Then, the wiper swing controller 119 controls the motor driver 126 so as to drive the wiper motor 140 in such a manner that the wiper 72 swings into the second state where the wiper 72 is inclined away from the vertical direction toward the wiping direction (i.e., leftward in FIGS. 5A and 5B) when viewed in the sub scanning direction. At this time, the distal end of the wiper 72 is located above the ejection face 3 a by a predetermined distance T1. That is, with respect to the vertical direction, the wiper 72 and the ink-jet heads 2 overlap each other by the distance T1. The distance T1 is smaller than an amount by which the wiper 72 and the ink-jet heads 2 overlap each other with respect to the vertical direction while the wiper 72 is in the first state as shown in FIG. 5A, that is, while the wiper 72 is extending in the vertical direction when viewed in the sub scanning direction. This is because the distal end of the wiper 72 shifts down due to inclination.

Then, the pump controller 116 controls the pump driver 124 so as to drive the pumps 134 thereby forcibly sending ink contained in the ink cartridges 16 to the head main bodies 3. Consequently, ink is forcibly ejected from the nozzles of the ink-jet heads 2. This is referred to as a first purge. By performing the first purge, clogging of nozzles or ink thickening within the nozzles can be removed, to recover ejection characteristics. Ink having ejected from the ejection faces 3 a and dropped into the tray 71 moves leftward in FIG. 5B along the slope of the bottom face of the tray 71, and is received by the waste ink tray 77. The ink received by the waste ink tray 77 goes through the ink discharge hole 77 a and flows into a waste ink reservoir (not shown). The pumps 134 driven in the first purge are kept driven until a first wiping which will be described later is completed. That is, ink ejection from the nozzles continues during a period from when the first purge is started to when the first wiping is completed.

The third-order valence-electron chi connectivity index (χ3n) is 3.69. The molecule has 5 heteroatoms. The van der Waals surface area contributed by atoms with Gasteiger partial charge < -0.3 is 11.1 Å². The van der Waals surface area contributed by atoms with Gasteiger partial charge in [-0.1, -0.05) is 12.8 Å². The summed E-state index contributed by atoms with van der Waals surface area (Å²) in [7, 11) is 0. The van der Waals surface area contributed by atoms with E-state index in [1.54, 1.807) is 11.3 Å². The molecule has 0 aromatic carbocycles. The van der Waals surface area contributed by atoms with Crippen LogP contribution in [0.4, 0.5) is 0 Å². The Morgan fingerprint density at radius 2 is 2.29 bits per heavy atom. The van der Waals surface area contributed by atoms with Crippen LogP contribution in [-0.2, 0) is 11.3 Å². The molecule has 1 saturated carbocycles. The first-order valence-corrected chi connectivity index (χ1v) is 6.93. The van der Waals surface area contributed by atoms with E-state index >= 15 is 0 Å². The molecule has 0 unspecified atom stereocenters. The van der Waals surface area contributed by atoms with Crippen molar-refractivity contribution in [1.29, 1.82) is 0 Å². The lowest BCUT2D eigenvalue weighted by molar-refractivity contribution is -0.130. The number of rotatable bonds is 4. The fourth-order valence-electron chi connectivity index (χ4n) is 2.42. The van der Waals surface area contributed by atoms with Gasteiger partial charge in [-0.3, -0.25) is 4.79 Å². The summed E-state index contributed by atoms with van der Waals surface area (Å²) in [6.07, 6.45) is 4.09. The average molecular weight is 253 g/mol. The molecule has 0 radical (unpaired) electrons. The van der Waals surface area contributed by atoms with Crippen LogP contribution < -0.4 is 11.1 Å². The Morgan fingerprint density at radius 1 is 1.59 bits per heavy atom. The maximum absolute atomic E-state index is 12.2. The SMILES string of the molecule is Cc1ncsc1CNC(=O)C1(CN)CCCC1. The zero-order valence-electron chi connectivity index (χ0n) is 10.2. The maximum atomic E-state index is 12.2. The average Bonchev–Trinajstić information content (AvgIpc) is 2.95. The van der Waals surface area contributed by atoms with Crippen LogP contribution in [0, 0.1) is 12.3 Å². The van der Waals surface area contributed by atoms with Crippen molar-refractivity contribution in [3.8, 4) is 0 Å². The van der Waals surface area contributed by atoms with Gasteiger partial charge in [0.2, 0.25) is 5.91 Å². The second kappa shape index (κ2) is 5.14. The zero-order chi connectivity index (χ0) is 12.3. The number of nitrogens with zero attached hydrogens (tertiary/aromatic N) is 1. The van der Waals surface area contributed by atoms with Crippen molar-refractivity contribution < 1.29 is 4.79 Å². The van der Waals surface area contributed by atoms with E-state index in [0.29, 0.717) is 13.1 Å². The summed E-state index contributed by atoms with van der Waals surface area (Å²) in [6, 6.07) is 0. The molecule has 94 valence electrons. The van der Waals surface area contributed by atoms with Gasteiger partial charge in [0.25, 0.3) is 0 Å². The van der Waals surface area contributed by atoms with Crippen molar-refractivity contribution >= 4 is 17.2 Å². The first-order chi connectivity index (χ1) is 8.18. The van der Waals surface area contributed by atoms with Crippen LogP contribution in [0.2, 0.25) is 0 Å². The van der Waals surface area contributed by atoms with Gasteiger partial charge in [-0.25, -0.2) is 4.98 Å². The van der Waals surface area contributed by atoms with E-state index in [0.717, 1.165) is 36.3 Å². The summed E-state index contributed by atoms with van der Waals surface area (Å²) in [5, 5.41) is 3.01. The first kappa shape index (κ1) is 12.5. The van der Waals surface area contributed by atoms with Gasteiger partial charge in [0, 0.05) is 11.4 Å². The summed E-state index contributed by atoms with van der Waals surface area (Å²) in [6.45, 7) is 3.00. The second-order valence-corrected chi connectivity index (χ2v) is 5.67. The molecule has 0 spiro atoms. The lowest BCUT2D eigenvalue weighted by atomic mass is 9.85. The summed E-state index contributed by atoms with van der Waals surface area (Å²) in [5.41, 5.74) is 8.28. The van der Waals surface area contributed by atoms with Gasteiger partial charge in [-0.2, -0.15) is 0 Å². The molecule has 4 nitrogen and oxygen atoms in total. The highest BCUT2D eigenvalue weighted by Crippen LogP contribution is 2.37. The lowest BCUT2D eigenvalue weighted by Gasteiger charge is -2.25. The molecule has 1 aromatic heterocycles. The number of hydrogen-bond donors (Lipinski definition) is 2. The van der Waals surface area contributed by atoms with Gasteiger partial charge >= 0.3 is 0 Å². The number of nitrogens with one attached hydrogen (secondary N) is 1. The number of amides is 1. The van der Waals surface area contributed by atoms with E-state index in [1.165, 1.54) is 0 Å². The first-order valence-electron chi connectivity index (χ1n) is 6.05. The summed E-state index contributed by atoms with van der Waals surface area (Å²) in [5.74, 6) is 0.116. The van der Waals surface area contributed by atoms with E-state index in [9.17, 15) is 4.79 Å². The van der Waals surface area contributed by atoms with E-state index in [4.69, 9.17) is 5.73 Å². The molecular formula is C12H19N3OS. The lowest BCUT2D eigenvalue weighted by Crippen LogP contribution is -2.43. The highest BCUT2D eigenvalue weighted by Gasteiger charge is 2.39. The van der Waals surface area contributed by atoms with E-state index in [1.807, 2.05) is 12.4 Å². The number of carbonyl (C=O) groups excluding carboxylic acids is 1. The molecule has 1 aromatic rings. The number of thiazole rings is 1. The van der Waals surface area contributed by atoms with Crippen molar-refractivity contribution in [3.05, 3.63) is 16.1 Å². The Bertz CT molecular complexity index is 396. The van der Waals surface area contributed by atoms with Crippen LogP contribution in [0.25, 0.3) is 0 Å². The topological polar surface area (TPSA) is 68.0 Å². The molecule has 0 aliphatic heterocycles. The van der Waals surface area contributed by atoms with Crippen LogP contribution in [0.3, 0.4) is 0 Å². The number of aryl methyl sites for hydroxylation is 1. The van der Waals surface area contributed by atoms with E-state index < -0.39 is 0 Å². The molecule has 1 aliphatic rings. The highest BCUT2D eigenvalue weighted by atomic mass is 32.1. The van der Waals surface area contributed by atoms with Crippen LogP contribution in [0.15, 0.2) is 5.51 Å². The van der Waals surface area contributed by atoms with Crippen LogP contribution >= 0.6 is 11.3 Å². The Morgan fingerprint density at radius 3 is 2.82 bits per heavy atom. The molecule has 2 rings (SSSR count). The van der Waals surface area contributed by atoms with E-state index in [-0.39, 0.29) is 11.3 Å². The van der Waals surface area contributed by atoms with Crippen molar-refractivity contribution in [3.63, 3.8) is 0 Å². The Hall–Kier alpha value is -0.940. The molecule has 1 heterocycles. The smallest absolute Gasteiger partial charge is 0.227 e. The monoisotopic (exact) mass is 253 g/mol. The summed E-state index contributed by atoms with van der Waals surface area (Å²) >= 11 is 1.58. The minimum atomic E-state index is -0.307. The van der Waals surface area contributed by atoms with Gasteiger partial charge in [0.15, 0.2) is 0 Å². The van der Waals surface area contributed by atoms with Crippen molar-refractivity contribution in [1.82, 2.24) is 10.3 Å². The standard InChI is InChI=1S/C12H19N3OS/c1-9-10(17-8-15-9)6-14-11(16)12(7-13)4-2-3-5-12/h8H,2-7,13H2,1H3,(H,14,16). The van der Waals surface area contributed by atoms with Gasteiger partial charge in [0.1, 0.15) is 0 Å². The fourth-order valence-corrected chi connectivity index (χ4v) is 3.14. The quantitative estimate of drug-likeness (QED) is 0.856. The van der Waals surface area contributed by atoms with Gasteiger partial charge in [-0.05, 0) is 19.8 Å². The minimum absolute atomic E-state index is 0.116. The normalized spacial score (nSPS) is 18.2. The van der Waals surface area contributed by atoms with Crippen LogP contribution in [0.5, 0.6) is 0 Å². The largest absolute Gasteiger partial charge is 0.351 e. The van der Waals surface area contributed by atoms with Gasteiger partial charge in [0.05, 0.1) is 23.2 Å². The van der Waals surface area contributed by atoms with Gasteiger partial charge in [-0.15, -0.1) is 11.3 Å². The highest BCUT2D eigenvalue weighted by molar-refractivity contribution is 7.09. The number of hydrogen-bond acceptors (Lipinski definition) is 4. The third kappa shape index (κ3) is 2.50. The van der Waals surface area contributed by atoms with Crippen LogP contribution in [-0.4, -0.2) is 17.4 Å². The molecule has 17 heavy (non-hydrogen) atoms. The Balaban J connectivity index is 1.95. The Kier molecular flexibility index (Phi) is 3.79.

Then, the maintenance unit movement controller 118 controls the motor driver 127 so as to drive the tray motor 92 thus moving the tray 71 leftward in FIG. 5C. Along with movement of the tray 71, the ejection faces 3 a are wiped. This is referred to as the first wiping. In the first wiping, first, the thin plates 3 a of the ink receiving member 73 receives ink adhering to the ejection faces 3 a not by coming into contact with the ejection faces 3 a but by the capillary force. Then, the wiper 72 moves along the ejection faces 3 a while being in contact with the ejection faces 3 a, thereby wiping off ink and the like left on the ejection faces 3 a. At this time, the wiper 72 is inclined toward the wiping direction. Since a plate surface of the wiper 72 forms an obtuse angle with the ejection faces 3 a existing in a proceeding direction of the wiper 72, the wiping is performed in such a manner that deposits on the ejection faces 3 a such as ink, paper dust, ink containing paper dust, and the like are scraped off.

When the wiper 72 reaches a position (i.e., a left end in FIG. 5C) which is not opposed to the ejection face 3 a and the frame 4 with respect to the vertical direction, the maintenance movement controller 118 controls the motor driver 127 so as to stop driving of the tray motor 92 and at the same time the pump controller 116 controls the pump driver 124 so as to stop driving of the pump 134. As a consequence, both of the first purge and the first wiping are terminated. At this point of time, the ejection faces 3 a are wet with a little ink which spreads thereon.

Then, the wiper swing controller 119 controls the motor driver 126 so as to drive the wiper motor 140 in such a manner that the wiper 72 swings into the first state where the wiper 72 extends along the vertical direction when viewed in the sub scanning direction.